Advertisement

The Instrumentalisation of SADC to Achieve Foreign Policy Agendas

  • Tim Murithi
Chapter
Part of the Contemporary African Political Economy book series (CONTAPE)

Abstract

Foreign policymaking can, and often has, become subject to the vicissitudes of autocratic political leaders, or what I refer to as the ‘cult of personality’. This chapter assesses how the cult of personality has been exploited in the Southern African region by leaders to instrumentalise and manipulate the Southern African Development Community (SADC) to serve their interests. This chapter explores the key thematic drivers that influence and orient the behaviour of states within regional institutions in the Southern African region. It examines the South African-led SADC intervention in Lesotho, and concludes with some recommendations on strategies for mitigating against the instrumentalisation of foreign policy.

References

  1. Barber James, and John Barratt. 1990. South Africa’s Foreign Policy: The Search for Status and Security. Cambridge: Cambridge University Press.Google Scholar
  2. Graham, Matthew. 2015. The Crisis of South African Foreign Policy: Diplomacy, Leadership and the Role of the African National Congress. London: I.B. Tauris.Google Scholar
  3. Gevisser, Mark, and Thabo Mbeki. 2007. The Dream Deferred. Jonathan Ball: Johannesburg.Google Scholar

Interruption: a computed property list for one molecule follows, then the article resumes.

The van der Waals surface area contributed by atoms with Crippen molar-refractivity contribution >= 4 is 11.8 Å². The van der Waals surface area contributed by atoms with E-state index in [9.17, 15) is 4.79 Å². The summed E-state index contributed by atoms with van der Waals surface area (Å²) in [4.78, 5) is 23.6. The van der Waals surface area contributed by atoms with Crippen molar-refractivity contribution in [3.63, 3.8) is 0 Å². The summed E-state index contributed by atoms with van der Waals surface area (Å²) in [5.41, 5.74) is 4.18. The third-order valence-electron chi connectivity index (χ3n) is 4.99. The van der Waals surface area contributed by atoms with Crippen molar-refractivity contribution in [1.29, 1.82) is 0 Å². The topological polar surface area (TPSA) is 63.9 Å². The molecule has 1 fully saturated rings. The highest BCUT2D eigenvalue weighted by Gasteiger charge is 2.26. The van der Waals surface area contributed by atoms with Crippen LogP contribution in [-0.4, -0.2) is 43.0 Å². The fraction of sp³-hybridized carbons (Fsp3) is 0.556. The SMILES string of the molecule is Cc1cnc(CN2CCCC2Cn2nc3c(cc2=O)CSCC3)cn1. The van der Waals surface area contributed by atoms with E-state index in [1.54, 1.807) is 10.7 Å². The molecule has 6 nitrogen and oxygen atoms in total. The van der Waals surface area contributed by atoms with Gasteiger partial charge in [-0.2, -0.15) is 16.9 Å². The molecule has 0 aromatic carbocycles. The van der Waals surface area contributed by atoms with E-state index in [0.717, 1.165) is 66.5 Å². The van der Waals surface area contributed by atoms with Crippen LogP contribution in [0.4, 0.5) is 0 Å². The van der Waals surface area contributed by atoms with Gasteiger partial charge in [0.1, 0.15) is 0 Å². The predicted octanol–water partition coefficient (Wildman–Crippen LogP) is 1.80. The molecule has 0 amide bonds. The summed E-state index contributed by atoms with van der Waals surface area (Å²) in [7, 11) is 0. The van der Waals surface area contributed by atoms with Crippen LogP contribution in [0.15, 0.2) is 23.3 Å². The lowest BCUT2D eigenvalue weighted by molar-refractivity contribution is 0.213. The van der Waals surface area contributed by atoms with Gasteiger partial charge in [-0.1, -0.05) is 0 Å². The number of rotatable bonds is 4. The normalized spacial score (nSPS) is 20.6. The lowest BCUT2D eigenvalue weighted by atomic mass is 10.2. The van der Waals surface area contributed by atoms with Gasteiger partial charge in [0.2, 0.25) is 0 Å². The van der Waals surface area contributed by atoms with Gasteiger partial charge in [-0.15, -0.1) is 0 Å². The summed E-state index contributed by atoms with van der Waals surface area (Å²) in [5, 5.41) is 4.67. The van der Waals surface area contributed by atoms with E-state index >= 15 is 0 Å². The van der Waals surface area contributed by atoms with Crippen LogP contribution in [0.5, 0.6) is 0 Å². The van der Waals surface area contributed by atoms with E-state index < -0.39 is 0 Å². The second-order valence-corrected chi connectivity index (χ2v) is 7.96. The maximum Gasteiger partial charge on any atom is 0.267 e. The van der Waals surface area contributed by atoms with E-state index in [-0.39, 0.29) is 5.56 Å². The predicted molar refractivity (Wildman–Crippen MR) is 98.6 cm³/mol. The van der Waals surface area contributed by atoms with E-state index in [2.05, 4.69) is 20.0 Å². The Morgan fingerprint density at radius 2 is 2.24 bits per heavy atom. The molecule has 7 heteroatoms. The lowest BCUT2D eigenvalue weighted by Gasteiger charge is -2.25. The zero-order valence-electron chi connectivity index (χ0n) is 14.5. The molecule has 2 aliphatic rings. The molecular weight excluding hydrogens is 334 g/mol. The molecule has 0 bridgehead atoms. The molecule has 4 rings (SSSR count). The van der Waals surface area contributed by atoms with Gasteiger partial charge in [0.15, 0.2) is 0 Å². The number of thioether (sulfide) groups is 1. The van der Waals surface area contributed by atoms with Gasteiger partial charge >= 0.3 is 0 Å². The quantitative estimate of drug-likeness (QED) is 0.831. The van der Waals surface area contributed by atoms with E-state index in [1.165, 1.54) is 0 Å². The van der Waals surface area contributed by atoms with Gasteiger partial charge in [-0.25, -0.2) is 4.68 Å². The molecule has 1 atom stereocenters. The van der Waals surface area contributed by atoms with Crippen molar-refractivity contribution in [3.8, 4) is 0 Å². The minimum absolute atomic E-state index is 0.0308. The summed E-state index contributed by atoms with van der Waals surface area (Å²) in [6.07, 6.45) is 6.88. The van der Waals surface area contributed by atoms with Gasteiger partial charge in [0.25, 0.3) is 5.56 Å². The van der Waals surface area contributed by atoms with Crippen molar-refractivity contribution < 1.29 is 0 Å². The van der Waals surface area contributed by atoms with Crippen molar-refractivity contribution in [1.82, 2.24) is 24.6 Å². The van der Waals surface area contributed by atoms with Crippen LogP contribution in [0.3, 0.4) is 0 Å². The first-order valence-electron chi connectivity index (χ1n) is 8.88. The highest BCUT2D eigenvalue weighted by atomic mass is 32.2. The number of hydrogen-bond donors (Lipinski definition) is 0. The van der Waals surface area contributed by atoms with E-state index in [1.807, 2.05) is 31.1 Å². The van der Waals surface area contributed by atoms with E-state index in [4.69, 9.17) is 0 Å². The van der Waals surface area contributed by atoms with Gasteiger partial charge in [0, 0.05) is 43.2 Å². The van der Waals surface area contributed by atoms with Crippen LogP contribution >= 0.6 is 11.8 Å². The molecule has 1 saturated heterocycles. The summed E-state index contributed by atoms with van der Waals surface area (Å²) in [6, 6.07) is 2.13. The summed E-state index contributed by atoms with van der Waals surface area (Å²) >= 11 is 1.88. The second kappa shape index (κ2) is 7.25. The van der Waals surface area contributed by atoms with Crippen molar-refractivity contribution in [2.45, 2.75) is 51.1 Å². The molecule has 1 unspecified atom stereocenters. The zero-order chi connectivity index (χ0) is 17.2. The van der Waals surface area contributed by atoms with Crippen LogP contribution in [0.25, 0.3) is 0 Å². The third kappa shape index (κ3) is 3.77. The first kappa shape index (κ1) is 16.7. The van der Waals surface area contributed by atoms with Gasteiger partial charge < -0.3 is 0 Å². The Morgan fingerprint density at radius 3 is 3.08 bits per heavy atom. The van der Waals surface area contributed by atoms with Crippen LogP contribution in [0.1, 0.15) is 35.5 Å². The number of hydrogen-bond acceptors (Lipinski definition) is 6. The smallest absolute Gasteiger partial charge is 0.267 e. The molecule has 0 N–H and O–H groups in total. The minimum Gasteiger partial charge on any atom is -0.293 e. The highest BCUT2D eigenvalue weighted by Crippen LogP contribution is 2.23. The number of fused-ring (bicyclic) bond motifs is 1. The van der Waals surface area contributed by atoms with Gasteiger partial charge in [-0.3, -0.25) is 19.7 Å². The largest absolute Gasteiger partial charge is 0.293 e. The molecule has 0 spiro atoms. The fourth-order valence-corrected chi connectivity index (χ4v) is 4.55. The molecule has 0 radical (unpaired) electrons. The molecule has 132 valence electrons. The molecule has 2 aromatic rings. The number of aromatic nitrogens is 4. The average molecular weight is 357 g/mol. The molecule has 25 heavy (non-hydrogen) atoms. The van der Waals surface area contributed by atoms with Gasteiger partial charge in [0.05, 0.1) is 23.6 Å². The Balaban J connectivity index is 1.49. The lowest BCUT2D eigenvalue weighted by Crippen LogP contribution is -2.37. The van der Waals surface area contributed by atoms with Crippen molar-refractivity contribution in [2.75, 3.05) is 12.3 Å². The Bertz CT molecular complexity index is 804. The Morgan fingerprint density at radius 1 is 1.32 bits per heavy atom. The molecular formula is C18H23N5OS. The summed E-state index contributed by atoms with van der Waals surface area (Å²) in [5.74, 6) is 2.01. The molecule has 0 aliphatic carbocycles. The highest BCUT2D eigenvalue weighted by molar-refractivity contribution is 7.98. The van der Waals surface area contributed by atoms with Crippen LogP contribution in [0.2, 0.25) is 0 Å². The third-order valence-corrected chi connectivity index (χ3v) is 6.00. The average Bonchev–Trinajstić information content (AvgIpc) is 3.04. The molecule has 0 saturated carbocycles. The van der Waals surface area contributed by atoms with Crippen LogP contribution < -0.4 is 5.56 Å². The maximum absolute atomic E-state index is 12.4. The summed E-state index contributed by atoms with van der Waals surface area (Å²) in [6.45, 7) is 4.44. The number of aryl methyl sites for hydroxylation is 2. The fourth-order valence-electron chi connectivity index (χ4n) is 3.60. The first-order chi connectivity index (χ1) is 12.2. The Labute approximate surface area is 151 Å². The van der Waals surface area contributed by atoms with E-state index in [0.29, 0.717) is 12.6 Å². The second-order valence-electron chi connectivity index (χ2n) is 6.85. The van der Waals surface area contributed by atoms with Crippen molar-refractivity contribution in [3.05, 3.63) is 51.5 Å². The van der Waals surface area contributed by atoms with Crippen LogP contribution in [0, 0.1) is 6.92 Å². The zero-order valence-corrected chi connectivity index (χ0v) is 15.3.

4. Hollander, Paul. 2002. The Cult of Personality in Communist States. In Discontents: Postmodern and Post-communist. New Brunswick, NJ: Transaction.Google Scholar
  5. Kabureka, Donald. 2016. Securing Predictable and Sustainable Funding for Peace in Africa. Addis Ababa: African Union Peace Fund.Google Scholar
  6. Kagame, Paul. 2017. The Imperative to Strengthen our Union. Report on the Proposed Recommendations for the Reform of the African Union, 29 January 2017. Addis Ababa: Ethiopia.Google Scholar
  7. Le Monde Diplomatique. 2012. La France, Acteur cle de la crise Malagache, March 2012.Google Scholar
  8. Mandela, Nelson. 1993. South Africa’s Foreign Policy. Foreign Affairs, 72.Google Scholar
  9. Mark, Malan. 1998. Regional Power Politics under covers of SADC: Running Amok with a Mythical Organ, Occasional Paper 35. Institute for Security Studies, October.Google Scholar
  10. Minter, William. 1994. Apartheid’s Contras: An Inquiry into the Roots of War in Angola and Mozambique, 128–139. Johannesburg: Witwatersrand University Press and Zed Books; and Fred Bridgland, Jonas Savimbi: A Key to Africa, Edinburgh: Coronet Books, 1986.Google Scholar
  11. Solomon, Hussein, ed. 1997. Fairy Godmother, Hegemon or Partner? In Search of a South African Foreign Policy. Pretoria: Institute for Security Studies.Google Scholar
  12. Southall, Roger. 2001. SADC’s Intervention into Lesotho: An Illegal Defence of Democracy? In African Interventionist States, ed. Oliver Furley and Roy May, 157. Aldershot: Ashgate.Google Scholar
  13. Wright, Stephen, ed. 1999. African Foreign Policies. Boulder: Westview Press.Google Scholar

Copyright information

© The Author(s) 2018

Authors and Affiliations

  • Tim Murithi
    • 1
  1. 1.University of Free StateBloemfonteinSouth Africa

Personalised recommendations